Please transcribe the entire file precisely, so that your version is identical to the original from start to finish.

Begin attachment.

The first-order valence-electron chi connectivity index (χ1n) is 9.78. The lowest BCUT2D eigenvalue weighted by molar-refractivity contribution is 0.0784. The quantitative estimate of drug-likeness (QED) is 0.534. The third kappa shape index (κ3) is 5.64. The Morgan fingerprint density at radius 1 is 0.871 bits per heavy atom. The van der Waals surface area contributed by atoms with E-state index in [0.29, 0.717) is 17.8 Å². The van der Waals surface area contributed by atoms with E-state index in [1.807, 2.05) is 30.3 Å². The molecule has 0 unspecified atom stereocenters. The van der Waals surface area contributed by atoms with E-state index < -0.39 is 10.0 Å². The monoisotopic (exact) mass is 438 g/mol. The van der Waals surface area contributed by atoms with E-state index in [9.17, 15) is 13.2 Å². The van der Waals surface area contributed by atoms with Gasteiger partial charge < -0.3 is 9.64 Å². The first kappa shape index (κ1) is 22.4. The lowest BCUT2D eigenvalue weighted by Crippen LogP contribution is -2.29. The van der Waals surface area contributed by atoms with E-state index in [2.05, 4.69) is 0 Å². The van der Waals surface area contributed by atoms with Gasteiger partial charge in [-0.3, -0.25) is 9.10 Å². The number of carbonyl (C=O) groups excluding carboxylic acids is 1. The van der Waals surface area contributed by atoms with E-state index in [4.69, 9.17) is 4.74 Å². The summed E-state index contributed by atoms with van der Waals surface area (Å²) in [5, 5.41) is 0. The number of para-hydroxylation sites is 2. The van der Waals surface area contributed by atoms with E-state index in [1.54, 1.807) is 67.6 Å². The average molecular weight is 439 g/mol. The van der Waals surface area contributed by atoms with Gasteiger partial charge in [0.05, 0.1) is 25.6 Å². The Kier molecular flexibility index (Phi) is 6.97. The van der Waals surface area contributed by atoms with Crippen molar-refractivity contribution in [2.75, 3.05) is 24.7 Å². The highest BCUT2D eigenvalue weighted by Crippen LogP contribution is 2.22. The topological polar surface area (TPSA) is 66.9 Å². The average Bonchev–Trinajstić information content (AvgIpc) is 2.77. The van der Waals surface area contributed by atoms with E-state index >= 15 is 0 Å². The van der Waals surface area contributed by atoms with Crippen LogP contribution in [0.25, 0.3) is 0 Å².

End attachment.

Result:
The first-order valence-electron chi connectivity index (χ1n) is 9.78. The lowest BCUT2D eigenvalue weighted by molar-refractivity contribution is 0.0784. The quantitative estimate of drug-likeness (QED) is 0.534. The third kappa shape index (κ3) is 5.64. The Morgan fingerprint density at radius 1 is 0.871 bits per heavy atom. The van der Waals surface area contributed by atoms with E-state index in [0.29, 0.717) is 17.8 Å². The van der Waals surface area contributed by atoms with E-state index in [1.807, 2.05) is 30.3 Å². The molecule has 0 unspecified atom stereocenters. The van der Waals surface area contributed by atoms with E-state index < -0.39 is 10.0 Å². The monoisotopic (exact) mass is 438 g/mol. The van der Waals surface area contributed by atoms with E-state index in [9.17, 15) is 13.2 Å². The van der Waals surface area contributed by atoms with Gasteiger partial charge < -0.3 is 9.64 Å². The first kappa shape index (κ1) is 22.4. The lowest BCUT2D eigenvalue weighted by Crippen LogP contribution is -2.29. The van der Waals surface area contributed by atoms with E-state index in [2.05, 4.69) is 0 Å². The van der Waals surface area contributed by atoms with Gasteiger partial charge in [-0.3, -0.25) is 9.10 Å². The number of carbonyl (C=O) groups excluding carboxylic acids is 1. The van der Waals surface area contributed by atoms with E-state index in [4.69, 9.17) is 4.74 Å². The summed E-state index contributed by atoms with van der Waals surface area (Å²) in [5, 5.41) is 0. The number of para-hydroxylation sites is 2. The van der Waals surface area contributed by atoms with E-state index in [1.54, 1.807) is 67.6 Å². The average molecular weight is 439 g/mol. The van der Waals surface area contributed by atoms with Gasteiger partial charge in [0.05, 0.1) is 25.6 Å². The Kier molecular flexibility index (Phi) is 6.97. The van der Waals surface area contributed by atoms with Crippen molar-refractivity contribution in [2.75, 3.05) is 24.7 Å². The highest BCUT2D eigenvalue weighted by Crippen LogP contribution is 2.22. The topological polar surface area (TPSA) is 66.9 Å². The average Bonchev–Trinajstić information content (AvgIpc) is 2.77. The van der Waals surface area contributed by atoms with E-state index >= 15 is 0 Å². The van der Waals surface area contributed by atoms with Crippen LogP contribution in [0.25, 0.3) is 0 Å².